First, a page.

Bill Rauhauser was 15 years old when he bought his first camera for 49 cents — saved from his earnings from working at a small grocery store in Detroit, in the 1930s. Little did he know at the time, he would continue taking photos for the next 80 years, his craft evolving from a hobby to a gratifying and successful career that is archived through film.
Rauhauser’s story begins in 1918 in the heart of Detroit. He attended Cooley High School on the northwest side of the city, then earned his bachelor’s in architectural engineering from University of Detroit. He worked in that field for about 15 years while pursuing photography on the side.
In 1947, Rauhauser went on a business trip to New York City and visited the Museum of Modern Art. He was particularly struck by an exhibit of photos by Henri Cartier-Bresson, and purchased a book about the photographer that included the quote: “Photography isn’t a hobby. It is the art of seeing.”
At the time, photography wasn’t a popular art form, but Rauhauser managed to connect with other photographers through camera clubs. It was there that he met the chair of the photography department at College for Creative Studies, and was offered a job teaching the history of photography as a night class.
“I knew right then and there that I needed to quit my job and I went to teach photography,” Rauhauser said. “I became completely immersed in Detroit’s art world.”
Rauhauser credits his wife with his sudden and drastic career move. Doris, a kindergarten teacher in Detroit, understood her husband’s love for photography and supported him throughout their 60 years of marriage, even if he was late to dinner because he was combing the city streets in search of the next great photo.
“We met when I was 20 and she was 17,” Rauhauser said. “I went iceskating, and she skated up to me and asked if we could hold hands and skate around the rink. We did, and we were together ever since.”
Rauhauser taught three days a week, and continued on for many years, teaching at Wayne State University and the University of Michigan. The rest of his time was spent walking the streets of Detroit and taking photos of people going about their every day lives.
“Most of the work I did, people didn’t notice me at all,” Rauhauser said. “I kept a low profile and was shooting with a small camera. It was very exciting to track down and hunt for those moments of real significance in people’s lives. I didn’t pose anyone at all. I wanted to have them unknown, doing their thing, but they could still produce images that were significant to show life in Detroit.”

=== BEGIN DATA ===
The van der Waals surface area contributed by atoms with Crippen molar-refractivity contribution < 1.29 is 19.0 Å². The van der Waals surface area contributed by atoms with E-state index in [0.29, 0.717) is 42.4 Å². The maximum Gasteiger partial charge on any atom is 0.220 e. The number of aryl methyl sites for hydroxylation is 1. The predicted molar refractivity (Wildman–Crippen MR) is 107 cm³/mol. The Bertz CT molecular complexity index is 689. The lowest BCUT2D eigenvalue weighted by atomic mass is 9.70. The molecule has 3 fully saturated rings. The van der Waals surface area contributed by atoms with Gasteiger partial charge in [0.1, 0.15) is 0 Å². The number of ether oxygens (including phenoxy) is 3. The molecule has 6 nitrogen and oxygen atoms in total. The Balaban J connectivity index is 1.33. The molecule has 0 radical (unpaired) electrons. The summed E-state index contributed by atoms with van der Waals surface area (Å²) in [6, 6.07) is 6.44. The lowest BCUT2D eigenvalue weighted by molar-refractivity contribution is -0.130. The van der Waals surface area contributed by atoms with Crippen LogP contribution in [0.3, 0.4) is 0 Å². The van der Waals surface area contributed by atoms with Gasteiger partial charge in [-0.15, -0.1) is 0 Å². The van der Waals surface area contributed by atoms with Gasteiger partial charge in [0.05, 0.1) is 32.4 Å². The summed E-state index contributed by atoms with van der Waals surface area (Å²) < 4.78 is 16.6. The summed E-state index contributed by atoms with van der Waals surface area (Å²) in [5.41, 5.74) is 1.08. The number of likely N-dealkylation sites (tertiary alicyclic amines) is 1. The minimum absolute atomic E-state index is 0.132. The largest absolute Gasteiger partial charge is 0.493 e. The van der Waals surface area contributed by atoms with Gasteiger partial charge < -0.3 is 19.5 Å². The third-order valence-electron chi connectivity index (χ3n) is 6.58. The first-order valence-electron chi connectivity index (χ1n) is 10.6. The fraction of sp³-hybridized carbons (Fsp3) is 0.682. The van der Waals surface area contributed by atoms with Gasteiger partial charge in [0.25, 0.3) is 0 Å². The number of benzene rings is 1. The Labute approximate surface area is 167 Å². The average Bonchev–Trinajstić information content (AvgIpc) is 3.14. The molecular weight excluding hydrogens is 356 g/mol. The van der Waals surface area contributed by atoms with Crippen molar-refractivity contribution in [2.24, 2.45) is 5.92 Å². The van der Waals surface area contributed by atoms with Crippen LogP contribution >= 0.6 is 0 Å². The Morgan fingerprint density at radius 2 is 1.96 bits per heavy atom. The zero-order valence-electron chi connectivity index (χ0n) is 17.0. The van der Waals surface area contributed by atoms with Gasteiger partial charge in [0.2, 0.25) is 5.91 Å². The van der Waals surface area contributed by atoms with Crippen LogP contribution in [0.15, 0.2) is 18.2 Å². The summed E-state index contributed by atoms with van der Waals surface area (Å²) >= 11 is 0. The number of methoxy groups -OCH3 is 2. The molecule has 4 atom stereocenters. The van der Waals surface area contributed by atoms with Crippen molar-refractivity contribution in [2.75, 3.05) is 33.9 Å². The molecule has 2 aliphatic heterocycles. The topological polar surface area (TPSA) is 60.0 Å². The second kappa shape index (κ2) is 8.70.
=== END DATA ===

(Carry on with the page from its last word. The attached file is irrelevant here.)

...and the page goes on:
His favorite photo is exemplary of his practice — a black and white photo of a soldier sitting on a bench in front of the Detroit River. To the right is a woman that he is kissing, and to the left is another girl “just waiting her turn,” as Rauhauser said. “It turned out to be an interesting event.” The photo was placed into the 1955 City of Man exhibit at the MoMA and has been in New York ever since.
The product of this style of street photography resulted in a mass of photos spanning from the ‘40s until present day, displaying Detroiters at their best and their worst with the back drop of a city decaying behind them. The change over time is part of what draws people to Rauhauser’s work, and may be the reason he was just chosen as the sixth winner of the Kresge Eminent Artist award — an award given to an artist that contributes to the cultural community and shows dedication for the city of Detroit and its residents. And if anyone knows Detroiters, it’s Rauhauser, a man who has been studying them his entire life.
“I kept taking photos until I had to stop,” he said. “But I used to spend the whole day walking from morning until night, stopping for a cup of coffee and then starting out again.”
Though his age sometimes prevents him from pursuing such a rigorous shooting schedule, Rauhauser still takes photos, adding onto a library of about eight to ten thousand images that have yet to be printed. He keeps very busy, planning upcoming gallery shows, going to dinner or the opera, spending time with old students and visiting his hometown of Detroit.
Though the elm-tree lined city of his youth looks little like the city that stands today, Rauhauser is still optimistic that Detroit will rise again, as its city motto suggests. “You can see a change taking place,” he said. “You can see it happen.”